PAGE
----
Officials urge Clay County residents to think before striking a match.
"People really need to think about what they are doing," Clay County Emergency Management Director and Lewis Township Fire Chief Bryan Husband recently told The Brazil Times. "It's just too dry to burn anything that is not contained right now. It's just not smart."
Shortly after 7 p.m., Monday, members of the Lewis Township Volunteer Fire Department, along with multiple other departments assisting and on placed standby, were dispatched to an "unattended open burn" in the area of 14000 South County Road 500 West that got out of control and damaged approximately six-eight acres of a nearby "standing corn field."
Husband said the amount of damages has yet to be determined as of press time.
"The fire, which was a high loss of income, could have potentially destroyed a farmer's livelihood," Husband said. "We were really thankful the wind died down."
According to Husband, if someone starts a fire, they are potentially responsible for any damages caused by the fire.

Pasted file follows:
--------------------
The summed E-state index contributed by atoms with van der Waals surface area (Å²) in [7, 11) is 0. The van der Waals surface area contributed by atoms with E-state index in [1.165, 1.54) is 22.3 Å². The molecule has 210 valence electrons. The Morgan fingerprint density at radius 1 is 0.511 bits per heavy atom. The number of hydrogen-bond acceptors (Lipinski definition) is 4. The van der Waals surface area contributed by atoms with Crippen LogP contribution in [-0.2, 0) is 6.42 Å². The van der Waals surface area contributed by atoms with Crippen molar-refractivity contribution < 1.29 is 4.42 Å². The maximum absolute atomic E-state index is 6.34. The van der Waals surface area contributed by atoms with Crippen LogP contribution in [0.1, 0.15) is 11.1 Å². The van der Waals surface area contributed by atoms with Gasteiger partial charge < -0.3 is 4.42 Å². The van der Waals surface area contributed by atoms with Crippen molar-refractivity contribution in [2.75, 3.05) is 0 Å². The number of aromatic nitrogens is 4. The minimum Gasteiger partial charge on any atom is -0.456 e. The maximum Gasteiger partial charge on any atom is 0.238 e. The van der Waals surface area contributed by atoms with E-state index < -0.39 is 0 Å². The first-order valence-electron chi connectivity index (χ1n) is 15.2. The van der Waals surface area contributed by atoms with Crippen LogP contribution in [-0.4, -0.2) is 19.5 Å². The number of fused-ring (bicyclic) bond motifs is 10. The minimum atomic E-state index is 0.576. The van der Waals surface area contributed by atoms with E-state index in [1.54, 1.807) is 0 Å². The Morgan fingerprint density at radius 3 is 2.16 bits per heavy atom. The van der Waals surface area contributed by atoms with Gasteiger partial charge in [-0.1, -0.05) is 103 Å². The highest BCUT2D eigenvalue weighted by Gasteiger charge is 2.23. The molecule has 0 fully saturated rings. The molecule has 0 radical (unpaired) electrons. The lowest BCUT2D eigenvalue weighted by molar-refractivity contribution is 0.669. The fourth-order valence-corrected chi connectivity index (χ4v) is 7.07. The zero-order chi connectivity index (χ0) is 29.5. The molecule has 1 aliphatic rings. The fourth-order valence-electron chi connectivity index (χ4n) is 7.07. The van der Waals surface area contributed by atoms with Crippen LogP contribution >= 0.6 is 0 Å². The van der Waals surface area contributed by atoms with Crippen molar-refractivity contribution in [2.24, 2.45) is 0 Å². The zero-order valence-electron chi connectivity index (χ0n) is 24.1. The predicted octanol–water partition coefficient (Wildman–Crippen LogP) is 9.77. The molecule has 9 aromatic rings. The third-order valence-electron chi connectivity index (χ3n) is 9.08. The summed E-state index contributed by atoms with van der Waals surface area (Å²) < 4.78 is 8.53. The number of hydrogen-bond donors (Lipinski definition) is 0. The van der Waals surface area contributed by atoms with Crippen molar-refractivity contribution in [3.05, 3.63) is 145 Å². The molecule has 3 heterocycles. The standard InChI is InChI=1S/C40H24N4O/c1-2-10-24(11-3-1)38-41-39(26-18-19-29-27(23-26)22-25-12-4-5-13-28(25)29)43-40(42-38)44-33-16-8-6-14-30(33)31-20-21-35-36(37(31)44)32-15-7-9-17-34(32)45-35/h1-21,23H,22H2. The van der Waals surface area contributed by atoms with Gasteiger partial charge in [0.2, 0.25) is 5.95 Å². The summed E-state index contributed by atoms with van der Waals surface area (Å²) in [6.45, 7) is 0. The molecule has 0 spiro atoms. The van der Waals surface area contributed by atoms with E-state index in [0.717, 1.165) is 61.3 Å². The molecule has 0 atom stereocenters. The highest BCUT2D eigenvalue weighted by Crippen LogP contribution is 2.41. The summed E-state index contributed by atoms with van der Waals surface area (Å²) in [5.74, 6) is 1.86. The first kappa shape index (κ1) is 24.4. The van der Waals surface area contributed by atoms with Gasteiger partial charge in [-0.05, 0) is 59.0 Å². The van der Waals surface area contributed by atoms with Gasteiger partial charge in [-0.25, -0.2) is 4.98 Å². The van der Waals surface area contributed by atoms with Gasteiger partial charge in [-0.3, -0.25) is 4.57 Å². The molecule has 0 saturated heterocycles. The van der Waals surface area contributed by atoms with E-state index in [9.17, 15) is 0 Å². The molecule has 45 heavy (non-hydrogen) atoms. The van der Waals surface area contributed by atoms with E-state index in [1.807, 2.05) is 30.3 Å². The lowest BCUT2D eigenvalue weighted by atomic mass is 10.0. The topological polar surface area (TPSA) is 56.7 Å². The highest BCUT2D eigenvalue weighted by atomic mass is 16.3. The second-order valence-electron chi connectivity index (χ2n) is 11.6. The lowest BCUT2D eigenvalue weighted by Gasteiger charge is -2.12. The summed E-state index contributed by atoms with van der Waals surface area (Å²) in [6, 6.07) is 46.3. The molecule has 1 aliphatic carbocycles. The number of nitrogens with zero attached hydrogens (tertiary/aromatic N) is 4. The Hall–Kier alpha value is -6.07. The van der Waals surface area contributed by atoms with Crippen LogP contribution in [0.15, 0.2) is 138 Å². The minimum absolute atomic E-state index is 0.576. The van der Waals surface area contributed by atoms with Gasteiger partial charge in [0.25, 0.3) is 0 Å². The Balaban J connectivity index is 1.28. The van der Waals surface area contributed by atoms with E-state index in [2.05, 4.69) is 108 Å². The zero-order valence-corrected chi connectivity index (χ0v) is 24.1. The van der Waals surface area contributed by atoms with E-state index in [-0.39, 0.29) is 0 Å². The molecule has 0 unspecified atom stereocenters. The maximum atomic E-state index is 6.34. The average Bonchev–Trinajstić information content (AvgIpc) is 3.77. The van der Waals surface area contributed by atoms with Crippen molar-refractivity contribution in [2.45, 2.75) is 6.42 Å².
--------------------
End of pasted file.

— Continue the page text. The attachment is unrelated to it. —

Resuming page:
"No matter how big a fire is, if the wind picks up an ember and it starts a fire someplace, you are potentially responsible for the damages," Husband said. "You could be held financially responsible through a civil claim by the victim, and/or the fire departments could also fire a claim."
According to information provided by Clay County E911, local fire departments throughout the county have responded to more than 20 fires since Sept. 20. Due to the extreme dry conditions and high winds in the area, the Clay County Commissioners enacted a burn ban within all unincorporated areas within Clay County.
"It's just too dry out there right now to start a fire," Husband said. "It's going to take more than just one rain to fix the drought conditions in the county. We could be experiencing this all the way into December."